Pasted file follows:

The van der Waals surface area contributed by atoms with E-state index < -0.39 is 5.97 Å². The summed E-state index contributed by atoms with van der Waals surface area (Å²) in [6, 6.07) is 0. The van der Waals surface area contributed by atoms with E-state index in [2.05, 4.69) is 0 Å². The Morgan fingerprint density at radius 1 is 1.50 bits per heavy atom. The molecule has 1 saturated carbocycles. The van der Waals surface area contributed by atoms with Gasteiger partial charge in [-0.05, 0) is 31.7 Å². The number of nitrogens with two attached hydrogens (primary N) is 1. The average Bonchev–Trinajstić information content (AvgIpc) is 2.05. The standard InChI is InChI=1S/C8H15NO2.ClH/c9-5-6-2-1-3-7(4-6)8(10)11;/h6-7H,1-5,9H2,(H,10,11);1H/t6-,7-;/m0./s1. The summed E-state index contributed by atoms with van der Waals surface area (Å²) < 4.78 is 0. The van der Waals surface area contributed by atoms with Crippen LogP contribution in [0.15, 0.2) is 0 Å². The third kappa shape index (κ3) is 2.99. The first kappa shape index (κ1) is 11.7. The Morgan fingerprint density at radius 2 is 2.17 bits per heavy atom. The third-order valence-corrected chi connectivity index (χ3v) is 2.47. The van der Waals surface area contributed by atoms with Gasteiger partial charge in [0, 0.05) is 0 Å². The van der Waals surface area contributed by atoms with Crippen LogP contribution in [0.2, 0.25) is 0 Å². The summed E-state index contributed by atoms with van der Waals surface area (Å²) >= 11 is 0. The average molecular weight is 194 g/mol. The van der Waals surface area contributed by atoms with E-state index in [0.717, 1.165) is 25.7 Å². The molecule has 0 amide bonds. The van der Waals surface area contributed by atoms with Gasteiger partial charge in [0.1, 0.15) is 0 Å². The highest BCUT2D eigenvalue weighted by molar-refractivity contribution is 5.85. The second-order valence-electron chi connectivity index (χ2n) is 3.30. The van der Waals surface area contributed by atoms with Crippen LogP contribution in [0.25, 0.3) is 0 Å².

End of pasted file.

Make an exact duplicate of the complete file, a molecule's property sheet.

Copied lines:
The van der Waals surface area contributed by atoms with E-state index < -0.39 is 5.97 Å². The summed E-state index contributed by atoms with van der Waals surface area (Å²) in [6, 6.07) is 0. The van der Waals surface area contributed by atoms with E-state index in [2.05, 4.69) is 0 Å². The Morgan fingerprint density at radius 1 is 1.50 bits per heavy atom. The molecule has 1 saturated carbocycles. The van der Waals surface area contributed by atoms with Gasteiger partial charge in [-0.05, 0) is 31.7 Å². The number of nitrogens with two attached hydrogens (primary N) is 1. The average Bonchev–Trinajstić information content (AvgIpc) is 2.05. The standard InChI is InChI=1S/C8H15NO2.ClH/c9-5-6-2-1-3-7(4-6)8(10)11;/h6-7H,1-5,9H2,(H,10,11);1H/t6-,7-;/m0./s1. The summed E-state index contributed by atoms with van der Waals surface area (Å²) < 4.78 is 0. The van der Waals surface area contributed by atoms with Crippen LogP contribution in [0.15, 0.2) is 0 Å². The third kappa shape index (κ3) is 2.99. The first kappa shape index (κ1) is 11.7. The Morgan fingerprint density at radius 2 is 2.17 bits per heavy atom. The third-order valence-corrected chi connectivity index (χ3v) is 2.47. The van der Waals surface area contributed by atoms with Gasteiger partial charge in [0, 0.05) is 0 Å². The van der Waals surface area contributed by atoms with Crippen LogP contribution in [0.2, 0.25) is 0 Å². The summed E-state index contributed by atoms with van der Waals surface area (Å²) >= 11 is 0. The average molecular weight is 194 g/mol. The van der Waals surface area contributed by atoms with E-state index in [0.717, 1.165) is 25.7 Å². The molecule has 0 amide bonds. The van der Waals surface area contributed by atoms with Gasteiger partial charge in [0.1, 0.15) is 0 Å². The highest BCUT2D eigenvalue weighted by molar-refractivity contribution is 5.85. The second-order valence-electron chi connectivity index (χ2n) is 3.30. The van der Waals surface area contributed by atoms with Crippen LogP contribution in [0.25, 0.3) is 0 Å².